Honors Thesis Spotlight: Examining the Relationship Between Education and White Racial Resentment

Since the foundation of the United States, racism has been a systematic issue deeply rooted within long-standing principles. Laws and practices such as slavery, Jim Crow laws, and Black codes are just a few examples of the overt racism in the country’s system. In recent times, racism in America has transformed from outward aggression to symbolic and resentful ideas. Instead of being outwardly racist to African American citizens, white citizens build up racial resentment which stems from the need to feel socially superior. Racial resentment is the idea that white Americans who have antiblack and traditional American values fuel hateful backlash towards African Americans.

Racial resentment allows racism to exist under the pretense of having American morals. For instance, in a state-level survey, the researchers found that racial resentment (tested through the Racial Resentment Survey) existed in the reluctance of white Americans to vote for President Obama and through their view of his economy (2012). Even in 1970, some white southerners held resentment towards the Civil Rights Movement because they were not socially in power anymore. Nixon used these southerners racial resentment to win votes by proposing ideas about fighting the “War on Drugs” and being “tough on crime.” He used it as a disguise to further their resentment and even became a dog whistle for white supremacists.

The government also displays racial resentment in the form of how Congress members interact with one another. Research has found that Republican members of Congress who come from districts with high levels of racial resentment harshly criticize President Obama’s plans more often than Republicans who come from areas with lower racial resentment. Additionally, Americans criticize welfare due to misconceptions about the main beneficiaries: Black Americans. This is how symbolic racism permeates social policy. It helps to deny marginalized groups equal participation in politics, which has a negative impact on the political decisions made for marginalized groups.

Campbell hypothesizes that formal education can reduce racial resentment and reason for overt racism’s decline. He argues that the Deep South- where K-12 education is the lowest and has the highest racial resentment- has had a 20% increase in adults (25 years old and older) with four years of higher education since 1970, which can explain how overt racism has declined with proper education. Education could be the key to dismantling racial resentment. Campbell theorizes how college-level education has a negative relationship with racial resentment because the college offers opportunities to explore people of color’s experiences. For instance, colleges offer classes or seminars that focus on the experiences of African Americans. When a white student attends one, it forces the white individual to grapple with complex ideas of racial inequality. Furthermore, mixing the student body to create diversity can help mitigate symbolic racism through the interactions of students of different races and ethnicities.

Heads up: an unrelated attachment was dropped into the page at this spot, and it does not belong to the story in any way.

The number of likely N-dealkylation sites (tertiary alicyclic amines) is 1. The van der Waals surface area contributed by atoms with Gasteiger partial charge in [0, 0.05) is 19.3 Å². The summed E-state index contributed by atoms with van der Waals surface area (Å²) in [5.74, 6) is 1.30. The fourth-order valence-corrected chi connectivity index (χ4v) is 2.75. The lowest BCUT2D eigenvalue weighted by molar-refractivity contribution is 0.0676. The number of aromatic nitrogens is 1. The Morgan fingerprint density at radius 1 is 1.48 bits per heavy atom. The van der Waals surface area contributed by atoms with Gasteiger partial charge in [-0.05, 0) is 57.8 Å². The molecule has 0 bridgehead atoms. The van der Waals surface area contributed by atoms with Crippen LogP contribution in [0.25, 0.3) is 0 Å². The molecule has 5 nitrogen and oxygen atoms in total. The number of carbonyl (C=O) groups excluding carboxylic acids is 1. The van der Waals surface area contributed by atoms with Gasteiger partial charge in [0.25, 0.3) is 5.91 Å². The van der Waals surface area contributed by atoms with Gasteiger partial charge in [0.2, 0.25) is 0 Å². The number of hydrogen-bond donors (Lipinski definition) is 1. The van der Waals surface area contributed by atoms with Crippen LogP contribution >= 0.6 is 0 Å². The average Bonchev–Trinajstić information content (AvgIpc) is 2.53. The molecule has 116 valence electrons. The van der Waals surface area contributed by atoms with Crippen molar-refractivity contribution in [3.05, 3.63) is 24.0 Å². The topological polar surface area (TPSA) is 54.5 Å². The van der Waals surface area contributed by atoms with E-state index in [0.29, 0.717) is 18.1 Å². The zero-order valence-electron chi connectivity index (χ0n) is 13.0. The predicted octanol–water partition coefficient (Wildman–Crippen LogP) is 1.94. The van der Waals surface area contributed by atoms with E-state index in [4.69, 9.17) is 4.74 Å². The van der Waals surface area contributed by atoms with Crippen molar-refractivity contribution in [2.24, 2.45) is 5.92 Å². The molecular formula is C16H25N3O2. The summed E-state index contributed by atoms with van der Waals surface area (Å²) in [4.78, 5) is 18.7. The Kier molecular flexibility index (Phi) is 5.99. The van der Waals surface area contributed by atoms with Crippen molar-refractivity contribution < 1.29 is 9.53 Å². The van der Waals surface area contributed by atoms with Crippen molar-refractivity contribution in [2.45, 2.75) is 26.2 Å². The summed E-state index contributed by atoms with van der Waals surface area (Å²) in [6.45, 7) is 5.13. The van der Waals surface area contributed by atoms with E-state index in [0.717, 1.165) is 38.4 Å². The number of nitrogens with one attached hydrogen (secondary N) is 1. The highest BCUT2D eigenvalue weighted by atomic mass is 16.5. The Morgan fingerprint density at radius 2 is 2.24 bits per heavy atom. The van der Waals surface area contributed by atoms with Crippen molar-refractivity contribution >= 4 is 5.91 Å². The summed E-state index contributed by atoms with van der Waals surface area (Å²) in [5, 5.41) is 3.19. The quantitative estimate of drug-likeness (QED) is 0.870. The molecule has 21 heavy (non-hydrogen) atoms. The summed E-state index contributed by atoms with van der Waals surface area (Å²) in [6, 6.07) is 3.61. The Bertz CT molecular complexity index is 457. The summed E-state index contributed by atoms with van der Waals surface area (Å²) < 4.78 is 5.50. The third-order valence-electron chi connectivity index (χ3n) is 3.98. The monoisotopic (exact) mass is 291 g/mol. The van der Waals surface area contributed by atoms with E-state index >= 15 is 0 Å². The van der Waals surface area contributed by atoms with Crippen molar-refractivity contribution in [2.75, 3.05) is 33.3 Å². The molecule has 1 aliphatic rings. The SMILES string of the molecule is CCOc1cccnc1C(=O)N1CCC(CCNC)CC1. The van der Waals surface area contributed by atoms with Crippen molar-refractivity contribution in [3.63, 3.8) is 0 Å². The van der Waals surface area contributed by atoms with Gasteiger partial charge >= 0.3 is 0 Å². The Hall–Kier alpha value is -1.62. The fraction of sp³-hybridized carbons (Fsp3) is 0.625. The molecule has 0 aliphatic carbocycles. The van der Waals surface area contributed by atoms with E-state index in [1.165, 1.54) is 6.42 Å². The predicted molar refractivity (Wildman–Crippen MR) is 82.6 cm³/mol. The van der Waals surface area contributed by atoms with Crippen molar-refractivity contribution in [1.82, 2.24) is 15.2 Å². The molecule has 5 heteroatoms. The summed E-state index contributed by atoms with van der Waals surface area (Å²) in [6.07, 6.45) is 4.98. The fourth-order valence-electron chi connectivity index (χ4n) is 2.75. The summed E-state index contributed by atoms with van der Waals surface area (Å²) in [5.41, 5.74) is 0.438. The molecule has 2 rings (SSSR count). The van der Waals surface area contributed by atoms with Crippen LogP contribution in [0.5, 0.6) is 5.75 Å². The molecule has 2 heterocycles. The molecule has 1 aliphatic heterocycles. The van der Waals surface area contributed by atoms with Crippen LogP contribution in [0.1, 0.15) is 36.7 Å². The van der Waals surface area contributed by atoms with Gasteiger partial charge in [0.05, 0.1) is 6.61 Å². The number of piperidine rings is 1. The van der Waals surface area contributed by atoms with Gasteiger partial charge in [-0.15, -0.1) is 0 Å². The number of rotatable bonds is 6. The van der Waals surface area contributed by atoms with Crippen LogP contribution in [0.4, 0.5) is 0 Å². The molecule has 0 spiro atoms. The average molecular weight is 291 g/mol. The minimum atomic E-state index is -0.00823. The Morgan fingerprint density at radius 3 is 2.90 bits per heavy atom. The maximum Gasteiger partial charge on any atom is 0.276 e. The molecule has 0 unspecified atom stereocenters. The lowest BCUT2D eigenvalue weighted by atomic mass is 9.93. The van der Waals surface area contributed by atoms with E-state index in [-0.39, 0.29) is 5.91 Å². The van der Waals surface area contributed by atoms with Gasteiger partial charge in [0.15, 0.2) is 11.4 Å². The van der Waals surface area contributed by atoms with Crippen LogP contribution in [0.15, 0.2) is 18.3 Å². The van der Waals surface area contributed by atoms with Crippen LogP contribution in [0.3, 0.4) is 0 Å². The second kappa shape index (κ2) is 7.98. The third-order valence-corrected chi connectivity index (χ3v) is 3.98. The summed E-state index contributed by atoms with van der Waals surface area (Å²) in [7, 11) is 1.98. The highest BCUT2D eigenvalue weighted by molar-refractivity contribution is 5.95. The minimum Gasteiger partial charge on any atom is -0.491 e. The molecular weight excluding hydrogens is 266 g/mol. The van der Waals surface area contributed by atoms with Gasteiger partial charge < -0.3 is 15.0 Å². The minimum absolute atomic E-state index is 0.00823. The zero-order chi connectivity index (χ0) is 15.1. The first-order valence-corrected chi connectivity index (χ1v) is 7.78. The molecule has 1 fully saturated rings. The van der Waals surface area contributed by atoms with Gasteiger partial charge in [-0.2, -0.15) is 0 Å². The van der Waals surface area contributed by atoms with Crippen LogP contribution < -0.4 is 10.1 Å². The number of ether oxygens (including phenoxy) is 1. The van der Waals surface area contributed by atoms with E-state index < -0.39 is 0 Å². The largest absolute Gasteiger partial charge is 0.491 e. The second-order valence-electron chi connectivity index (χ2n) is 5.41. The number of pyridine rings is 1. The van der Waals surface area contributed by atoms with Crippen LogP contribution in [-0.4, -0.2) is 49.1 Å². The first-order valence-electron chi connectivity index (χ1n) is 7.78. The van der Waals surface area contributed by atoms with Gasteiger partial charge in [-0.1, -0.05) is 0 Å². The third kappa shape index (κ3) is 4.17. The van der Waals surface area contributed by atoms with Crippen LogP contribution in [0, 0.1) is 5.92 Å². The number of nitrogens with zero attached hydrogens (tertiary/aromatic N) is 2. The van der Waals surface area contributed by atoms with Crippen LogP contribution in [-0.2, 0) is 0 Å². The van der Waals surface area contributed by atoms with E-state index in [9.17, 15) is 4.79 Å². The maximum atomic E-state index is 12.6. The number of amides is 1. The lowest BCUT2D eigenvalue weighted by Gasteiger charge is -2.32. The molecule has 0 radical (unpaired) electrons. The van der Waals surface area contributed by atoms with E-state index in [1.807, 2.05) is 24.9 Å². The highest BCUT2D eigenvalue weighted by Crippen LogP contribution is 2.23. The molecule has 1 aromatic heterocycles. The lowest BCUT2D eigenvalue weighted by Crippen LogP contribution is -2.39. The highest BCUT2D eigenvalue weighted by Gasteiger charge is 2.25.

To test his theory that formal education has a negative impact on racial resentment, Campbell used three data sets using a regression analysis (OSL). Since the results of these data sets come from three different years, the results of his study are a little mixed. However, the overall results from the three sets of data were consistent with Campbell’s hypothesis.

Chandler Campbell is a graduate of the College of Social Sciences and Public Policy at Florida State University. This post was based on Chandler’s honors thesis, written by COSSPP Blog Intern, Lindsey Anderson.

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